Emma Cloney :: Trading Stars for Streetlights


by Broose Tulloch

Five years ago Emma Cloney told her husband that she not only wanted to learn how to play the guitar, fiddle, and banjo, but that she wanted to teach herself.  What’s a boy to do, but lay a banjo, fiddle and guitar under the Christmas tree? Emma and the guitar felt an instant bond, and the songs that would make up her first album (2011’s Something To Say) started to flow.

Emma began reaching out to fellow musicians, playing open mics and jamming with anyone willing, including Rambling Dan Frechette, who coached her into playing her own music at the Bella Vista in early 2010.  Just like the guitar, the connection with the audience was immediate and the rest is history.

While her music career was taking off, things on the home front weren’t going so well, the financial crisis that had left millions homeless had Emma Cloney in its  heinous and malicious grip.

“After I returned home from touring in 2011, I came face to face with the reality of losing our home. As we packed the last boxes and drove down the long driveway one last time I felt my heart break. With my little girls in the back seat, I told them cheerful lies about how much fun our ‘new life’ would be, even though we had no home of our own anymore. With the loss of the house I felt like I lost my identity, so much of my music had been written about life on the ranch.  If I wasn’t ‘this’ anymore, then what was I? How do you tell people you failed at being a successful adult? Only two weeks later the second year of nursing school started and I had never felt so broken, or so low.”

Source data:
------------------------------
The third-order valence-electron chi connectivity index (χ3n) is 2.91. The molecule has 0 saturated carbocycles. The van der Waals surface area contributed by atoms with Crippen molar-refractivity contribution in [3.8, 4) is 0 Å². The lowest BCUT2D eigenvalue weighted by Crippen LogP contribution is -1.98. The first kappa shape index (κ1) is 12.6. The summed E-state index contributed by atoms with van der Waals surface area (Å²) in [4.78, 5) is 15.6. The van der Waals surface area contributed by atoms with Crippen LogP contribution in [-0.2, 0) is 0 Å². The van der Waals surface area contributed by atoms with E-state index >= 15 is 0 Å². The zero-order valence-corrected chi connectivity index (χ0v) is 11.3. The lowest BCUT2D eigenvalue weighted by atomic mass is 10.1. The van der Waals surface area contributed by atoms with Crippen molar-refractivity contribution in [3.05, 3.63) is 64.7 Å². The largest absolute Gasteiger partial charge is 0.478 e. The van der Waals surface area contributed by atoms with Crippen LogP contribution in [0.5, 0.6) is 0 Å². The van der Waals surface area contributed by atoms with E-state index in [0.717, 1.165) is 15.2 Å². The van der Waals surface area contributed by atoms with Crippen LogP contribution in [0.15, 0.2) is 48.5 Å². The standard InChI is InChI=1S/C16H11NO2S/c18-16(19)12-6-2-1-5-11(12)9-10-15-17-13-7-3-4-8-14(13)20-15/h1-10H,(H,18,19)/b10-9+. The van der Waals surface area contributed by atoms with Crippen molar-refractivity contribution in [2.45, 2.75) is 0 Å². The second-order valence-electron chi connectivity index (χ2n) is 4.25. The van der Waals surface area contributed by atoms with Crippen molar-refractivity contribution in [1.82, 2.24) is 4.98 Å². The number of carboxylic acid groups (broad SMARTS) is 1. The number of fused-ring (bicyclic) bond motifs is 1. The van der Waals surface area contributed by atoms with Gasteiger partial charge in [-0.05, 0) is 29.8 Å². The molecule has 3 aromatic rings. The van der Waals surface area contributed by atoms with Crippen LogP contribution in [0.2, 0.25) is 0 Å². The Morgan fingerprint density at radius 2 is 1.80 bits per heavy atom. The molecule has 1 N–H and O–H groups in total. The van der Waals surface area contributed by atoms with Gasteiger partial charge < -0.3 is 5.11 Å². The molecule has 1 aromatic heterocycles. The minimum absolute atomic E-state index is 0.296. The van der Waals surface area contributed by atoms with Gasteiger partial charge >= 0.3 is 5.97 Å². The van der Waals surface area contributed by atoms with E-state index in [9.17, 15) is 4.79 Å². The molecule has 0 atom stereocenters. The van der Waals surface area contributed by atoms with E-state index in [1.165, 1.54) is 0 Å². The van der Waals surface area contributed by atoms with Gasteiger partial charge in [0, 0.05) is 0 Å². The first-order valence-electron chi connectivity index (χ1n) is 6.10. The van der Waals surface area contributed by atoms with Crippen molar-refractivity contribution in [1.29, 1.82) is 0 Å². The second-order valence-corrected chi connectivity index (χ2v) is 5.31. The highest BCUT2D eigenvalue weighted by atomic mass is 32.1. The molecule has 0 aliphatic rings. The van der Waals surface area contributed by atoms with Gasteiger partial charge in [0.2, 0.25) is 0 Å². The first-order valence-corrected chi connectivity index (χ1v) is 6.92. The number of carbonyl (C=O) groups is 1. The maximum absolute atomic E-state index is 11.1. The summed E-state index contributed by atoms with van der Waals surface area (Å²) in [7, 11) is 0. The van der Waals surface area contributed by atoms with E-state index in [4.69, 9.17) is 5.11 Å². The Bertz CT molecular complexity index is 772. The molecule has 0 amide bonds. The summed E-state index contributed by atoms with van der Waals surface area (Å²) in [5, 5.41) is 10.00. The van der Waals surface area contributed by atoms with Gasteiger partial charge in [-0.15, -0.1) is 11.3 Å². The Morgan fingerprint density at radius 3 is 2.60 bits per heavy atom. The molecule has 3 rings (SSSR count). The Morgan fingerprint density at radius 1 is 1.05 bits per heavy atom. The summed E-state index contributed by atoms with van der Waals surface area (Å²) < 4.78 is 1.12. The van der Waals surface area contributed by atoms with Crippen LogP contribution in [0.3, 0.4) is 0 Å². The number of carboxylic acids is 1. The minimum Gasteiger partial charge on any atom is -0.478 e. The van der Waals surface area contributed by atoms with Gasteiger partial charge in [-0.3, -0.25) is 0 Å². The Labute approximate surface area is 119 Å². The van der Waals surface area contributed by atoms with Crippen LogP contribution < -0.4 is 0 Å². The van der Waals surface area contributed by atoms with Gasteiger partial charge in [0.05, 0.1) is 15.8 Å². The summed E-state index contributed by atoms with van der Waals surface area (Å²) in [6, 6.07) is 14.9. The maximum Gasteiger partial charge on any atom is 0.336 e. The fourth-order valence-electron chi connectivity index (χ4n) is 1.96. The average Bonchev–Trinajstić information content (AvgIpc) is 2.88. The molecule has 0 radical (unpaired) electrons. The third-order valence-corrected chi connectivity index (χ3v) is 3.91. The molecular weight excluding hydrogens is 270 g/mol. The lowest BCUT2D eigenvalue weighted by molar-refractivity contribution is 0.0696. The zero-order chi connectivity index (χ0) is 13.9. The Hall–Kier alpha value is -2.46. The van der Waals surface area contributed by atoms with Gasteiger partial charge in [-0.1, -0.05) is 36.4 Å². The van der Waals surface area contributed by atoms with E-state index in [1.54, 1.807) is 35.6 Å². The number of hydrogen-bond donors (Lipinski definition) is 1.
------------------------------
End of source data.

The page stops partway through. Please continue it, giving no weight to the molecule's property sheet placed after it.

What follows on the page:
This lead to the epiphany that she hadn’t lost everything, but still had it all, and helped her exorcise an old demon.

“I gained my weight in high school. As a kid in foster care who was hurting very badly, I began to seek my comfort in the form of food. Bowls of feelings were used to fill the empty voids in my heart. My choices in life began to mirror this design as I felt that I wasn’t enough on my own and began to add things to my world (the horses, the ranch, etc). I believed that if I could add enough to my life then I would feel whole. After losing the house and coming to the realization that losing was my finest form of winning, I mustered the courage to face my inner demon. I got really honest with myself about how I got so big in the first place and put aside the excuses. I decided that I was worthy of health, strength and beauty, and I channeled all of my motivation into eating healthy raw foods, and finding ways to love fitness. I shed 100 pounds of trauma, fear, worry, and gained a clearer sense of who I am underneath all that protection.”

Out these experiences came the songs that would form her new album, including the title track.

“Some of the songs were difficult to write; like ‘Stars for Streetlights,’ an honest expression of what the weeks following the loss of our home were like. No more could I look up into a star filled sky from the front porch of my ranch, but rather I stared now into the orange glow of Winnipeg’s streetlights. The songs on this album provided me with the therapeutic relief that only my guitar can. In order to move on as I have, I had to be stuck for a while.”

On Saturday October 12th Winnipeg singer-songwriter Emma Cloney releases her sophomore album Stars For Streetlights at the West End Cultural Centre.  Advance tickets are available at the West End Cultural Centre, TicketMaster, Music Trader and the Winnipeg Folk Festival Music Store. Kevin Roy and Keith Dyck open the show.


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